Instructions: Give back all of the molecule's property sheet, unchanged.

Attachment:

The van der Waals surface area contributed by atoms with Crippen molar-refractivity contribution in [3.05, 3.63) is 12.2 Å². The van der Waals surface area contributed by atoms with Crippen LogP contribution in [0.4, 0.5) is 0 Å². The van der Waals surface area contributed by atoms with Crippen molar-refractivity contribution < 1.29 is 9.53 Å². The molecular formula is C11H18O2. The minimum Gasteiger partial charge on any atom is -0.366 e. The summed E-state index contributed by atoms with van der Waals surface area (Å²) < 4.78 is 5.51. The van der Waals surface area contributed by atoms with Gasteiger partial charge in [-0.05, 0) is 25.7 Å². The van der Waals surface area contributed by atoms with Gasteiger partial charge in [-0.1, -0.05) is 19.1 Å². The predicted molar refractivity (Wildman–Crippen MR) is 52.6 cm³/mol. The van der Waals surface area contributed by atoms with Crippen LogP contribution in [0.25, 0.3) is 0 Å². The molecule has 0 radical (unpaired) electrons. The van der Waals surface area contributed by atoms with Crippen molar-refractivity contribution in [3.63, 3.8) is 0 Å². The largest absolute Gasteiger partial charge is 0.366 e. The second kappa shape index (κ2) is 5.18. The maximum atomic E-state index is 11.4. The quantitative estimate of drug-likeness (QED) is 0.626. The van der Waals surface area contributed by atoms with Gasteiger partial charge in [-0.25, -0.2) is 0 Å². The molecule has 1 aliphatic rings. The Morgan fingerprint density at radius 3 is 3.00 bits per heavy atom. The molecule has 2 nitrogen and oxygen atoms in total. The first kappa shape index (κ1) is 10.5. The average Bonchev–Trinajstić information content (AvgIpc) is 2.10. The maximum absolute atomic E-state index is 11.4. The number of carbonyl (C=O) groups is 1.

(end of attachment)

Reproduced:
The van der Waals surface area contributed by atoms with Crippen molar-refractivity contribution in [3.05, 3.63) is 12.2 Å². The van der Waals surface area contributed by atoms with Crippen LogP contribution in [0.4, 0.5) is 0 Å². The van der Waals surface area contributed by atoms with Crippen molar-refractivity contribution < 1.29 is 9.53 Å². The molecular formula is C11H18O2. The minimum Gasteiger partial charge on any atom is -0.366 e. The summed E-state index contributed by atoms with van der Waals surface area (Å²) < 4.78 is 5.51. The van der Waals surface area contributed by atoms with Gasteiger partial charge in [-0.05, 0) is 25.7 Å². The van der Waals surface area contributed by atoms with Gasteiger partial charge in [-0.1, -0.05) is 19.1 Å². The predicted molar refractivity (Wildman–Crippen MR) is 52.6 cm³/mol. The van der Waals surface area contributed by atoms with Crippen LogP contribution in [0.25, 0.3) is 0 Å². The molecule has 0 radical (unpaired) electrons. The van der Waals surface area contributed by atoms with Crippen molar-refractivity contribution in [3.63, 3.8) is 0 Å². The largest absolute Gasteiger partial charge is 0.366 e. The second kappa shape index (κ2) is 5.18. The maximum atomic E-state index is 11.4. The quantitative estimate of drug-likeness (QED) is 0.626. The van der Waals surface area contributed by atoms with Gasteiger partial charge in [-0.25, -0.2) is 0 Å². The molecule has 1 aliphatic rings. The Morgan fingerprint density at radius 3 is 3.00 bits per heavy atom. The molecule has 2 nitrogen and oxygen atoms in total. The first kappa shape index (κ1) is 10.5. The average Bonchev–Trinajstić information content (AvgIpc) is 2.10. The maximum absolute atomic E-state index is 11.4. The number of carbonyl (C=O) groups is 1.